Photo: Confit de canard at Lusso. Those ‘in the know’ will say “kohn-feee-duh-kah-naaaarhrhrdh” but I like to call it Duck con-feet.
Robert Sietsema has compiled a list of the 43 Most Mispronounced Food Words. The pronunciation guide is for Americans, hence the “Eh” becomes “Aay” and “Rrrr” has to be stressed. I take issue with his pronunciation of chorizo—Chore-eetz-zo?! That’s just pretentious, it’s not Italian. Wait, if it’s Spanish there’s a lisp. Cho-ree-tho? Tho in Thpain I am Jethica Thafra?
Usually I don’t mind being corrected about my pronunciation, but it drives me nuts when the correction is wrong and I know I’m right. For instance when you order Salade Nicoise and pronounce the S, Neeshwaz because there’s an E after it, no, and the waiter snottily replies, “Neesh-WA.” Aaaaaa! Repeat after me: A little knowledge is a dangerous thing. (Huwag mag-marunong.)
When people say “Fer-nay” Branca I want to start yelling “Fernet! Fernet!” (As friends will attest I am more combative when I hear people say “MTV” when they mean “music video” or “pictorial” when they mean “photo shoot”. “Pictorial?! Pictorial?!” is a running joke.) Some words are read as spelled, do not faux-Frenchify. Why are we so self-conscious about our French pronunciation, you think the French get this anxious about their English? I can’t find my photo of a Paris cafe menu where “charcuterie” was described as “assorted pigment”.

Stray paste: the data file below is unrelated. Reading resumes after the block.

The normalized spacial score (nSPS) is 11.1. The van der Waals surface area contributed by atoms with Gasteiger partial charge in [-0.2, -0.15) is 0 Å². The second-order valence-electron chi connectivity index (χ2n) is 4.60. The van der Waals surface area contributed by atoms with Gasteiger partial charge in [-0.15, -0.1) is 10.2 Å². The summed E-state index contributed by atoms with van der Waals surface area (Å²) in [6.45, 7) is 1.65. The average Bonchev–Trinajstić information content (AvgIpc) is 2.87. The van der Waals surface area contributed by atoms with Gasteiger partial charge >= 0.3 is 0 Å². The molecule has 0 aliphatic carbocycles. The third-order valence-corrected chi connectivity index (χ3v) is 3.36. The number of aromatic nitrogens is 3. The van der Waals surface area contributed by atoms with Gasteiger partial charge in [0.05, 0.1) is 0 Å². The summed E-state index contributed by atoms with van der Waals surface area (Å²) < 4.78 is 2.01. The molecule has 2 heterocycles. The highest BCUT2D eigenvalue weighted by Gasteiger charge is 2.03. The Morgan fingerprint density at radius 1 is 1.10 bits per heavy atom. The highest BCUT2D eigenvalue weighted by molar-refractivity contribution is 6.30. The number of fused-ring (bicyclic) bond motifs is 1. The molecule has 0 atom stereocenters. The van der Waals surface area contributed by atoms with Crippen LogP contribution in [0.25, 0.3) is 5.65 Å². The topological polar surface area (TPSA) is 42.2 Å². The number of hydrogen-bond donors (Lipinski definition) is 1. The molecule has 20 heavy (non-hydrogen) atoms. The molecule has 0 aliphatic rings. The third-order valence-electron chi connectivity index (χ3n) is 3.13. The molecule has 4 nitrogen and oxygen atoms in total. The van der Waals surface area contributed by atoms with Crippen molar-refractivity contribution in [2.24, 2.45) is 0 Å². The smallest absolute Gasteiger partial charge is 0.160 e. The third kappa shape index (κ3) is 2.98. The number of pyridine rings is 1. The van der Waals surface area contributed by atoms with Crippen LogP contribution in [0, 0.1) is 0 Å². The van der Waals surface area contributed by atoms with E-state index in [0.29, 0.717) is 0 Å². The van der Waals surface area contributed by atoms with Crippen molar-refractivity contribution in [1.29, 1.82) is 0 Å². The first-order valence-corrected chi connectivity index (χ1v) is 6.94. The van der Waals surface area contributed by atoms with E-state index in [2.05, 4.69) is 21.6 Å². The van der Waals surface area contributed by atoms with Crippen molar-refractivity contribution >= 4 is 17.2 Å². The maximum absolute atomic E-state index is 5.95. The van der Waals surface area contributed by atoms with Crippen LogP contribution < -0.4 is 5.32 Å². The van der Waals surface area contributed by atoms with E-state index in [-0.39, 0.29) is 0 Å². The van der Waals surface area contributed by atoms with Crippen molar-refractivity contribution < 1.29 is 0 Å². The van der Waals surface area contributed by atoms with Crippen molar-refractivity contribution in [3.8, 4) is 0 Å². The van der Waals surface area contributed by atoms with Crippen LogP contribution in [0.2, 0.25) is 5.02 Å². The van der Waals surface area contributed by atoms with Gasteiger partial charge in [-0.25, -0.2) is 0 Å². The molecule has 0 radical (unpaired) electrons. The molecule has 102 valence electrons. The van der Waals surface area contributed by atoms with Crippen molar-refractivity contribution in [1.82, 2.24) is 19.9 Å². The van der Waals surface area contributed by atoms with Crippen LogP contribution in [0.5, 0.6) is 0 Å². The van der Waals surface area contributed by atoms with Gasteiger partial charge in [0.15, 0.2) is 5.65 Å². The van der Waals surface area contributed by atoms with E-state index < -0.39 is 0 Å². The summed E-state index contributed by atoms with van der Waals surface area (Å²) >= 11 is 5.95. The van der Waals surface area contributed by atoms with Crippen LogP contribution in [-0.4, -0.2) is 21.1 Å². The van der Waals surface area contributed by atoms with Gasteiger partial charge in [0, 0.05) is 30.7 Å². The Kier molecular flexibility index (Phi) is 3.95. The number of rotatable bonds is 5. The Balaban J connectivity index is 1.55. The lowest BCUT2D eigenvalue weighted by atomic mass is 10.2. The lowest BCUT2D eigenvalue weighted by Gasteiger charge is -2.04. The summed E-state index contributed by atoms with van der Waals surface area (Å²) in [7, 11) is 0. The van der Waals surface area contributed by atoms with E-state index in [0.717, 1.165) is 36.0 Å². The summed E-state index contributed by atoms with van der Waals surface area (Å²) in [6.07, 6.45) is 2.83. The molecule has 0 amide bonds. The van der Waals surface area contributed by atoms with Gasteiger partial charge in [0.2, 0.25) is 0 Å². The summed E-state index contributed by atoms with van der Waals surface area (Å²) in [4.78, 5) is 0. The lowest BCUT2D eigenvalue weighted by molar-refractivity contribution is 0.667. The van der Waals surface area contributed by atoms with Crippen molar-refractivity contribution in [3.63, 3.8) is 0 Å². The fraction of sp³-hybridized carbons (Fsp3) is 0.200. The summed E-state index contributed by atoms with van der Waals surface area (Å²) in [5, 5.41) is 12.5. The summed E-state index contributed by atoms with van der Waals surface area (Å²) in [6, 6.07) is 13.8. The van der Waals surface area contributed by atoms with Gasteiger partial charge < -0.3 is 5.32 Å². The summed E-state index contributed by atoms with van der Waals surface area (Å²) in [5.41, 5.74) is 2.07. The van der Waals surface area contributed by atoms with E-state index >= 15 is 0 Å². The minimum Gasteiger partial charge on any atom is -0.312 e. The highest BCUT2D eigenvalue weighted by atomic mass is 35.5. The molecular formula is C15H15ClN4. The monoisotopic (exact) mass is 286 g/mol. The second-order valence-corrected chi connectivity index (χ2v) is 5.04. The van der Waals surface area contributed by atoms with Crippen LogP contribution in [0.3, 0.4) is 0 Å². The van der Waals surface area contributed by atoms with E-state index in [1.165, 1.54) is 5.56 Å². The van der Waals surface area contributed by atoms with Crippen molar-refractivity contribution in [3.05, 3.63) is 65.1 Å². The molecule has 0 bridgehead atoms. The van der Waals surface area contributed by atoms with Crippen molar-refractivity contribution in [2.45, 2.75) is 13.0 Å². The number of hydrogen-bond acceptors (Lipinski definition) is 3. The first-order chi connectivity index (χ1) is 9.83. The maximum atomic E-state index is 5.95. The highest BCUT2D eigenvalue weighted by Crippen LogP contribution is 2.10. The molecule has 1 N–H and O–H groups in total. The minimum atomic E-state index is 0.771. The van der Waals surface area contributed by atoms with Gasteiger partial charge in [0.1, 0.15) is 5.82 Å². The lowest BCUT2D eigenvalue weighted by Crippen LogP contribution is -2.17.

Recently I couldn’t sleep because I said “creme de cassis” with the final S and my friend said, “Isn’t it cassee?” Which ticked me off because it’s the one thing I know about mixing drinks (Ca-CEASE! Ca-CEASE!), but he’s frequently right so I checked first, and I ended up texting a counter-correction at 2am. Yes, it’s a neurosis.
Best policy, I think, is to leave people’s pronunciation alone. Try correcting your ancient aunt’s pronunciation of “mille feuille”, see if you don’t get bopped on the head. When it’s your turn to say the word, say it the right way and hope the correction sticks. Don’t be so snooty about food, we all know where it’ll end up tomorrow. (But don’t cut your pasta with a knife!)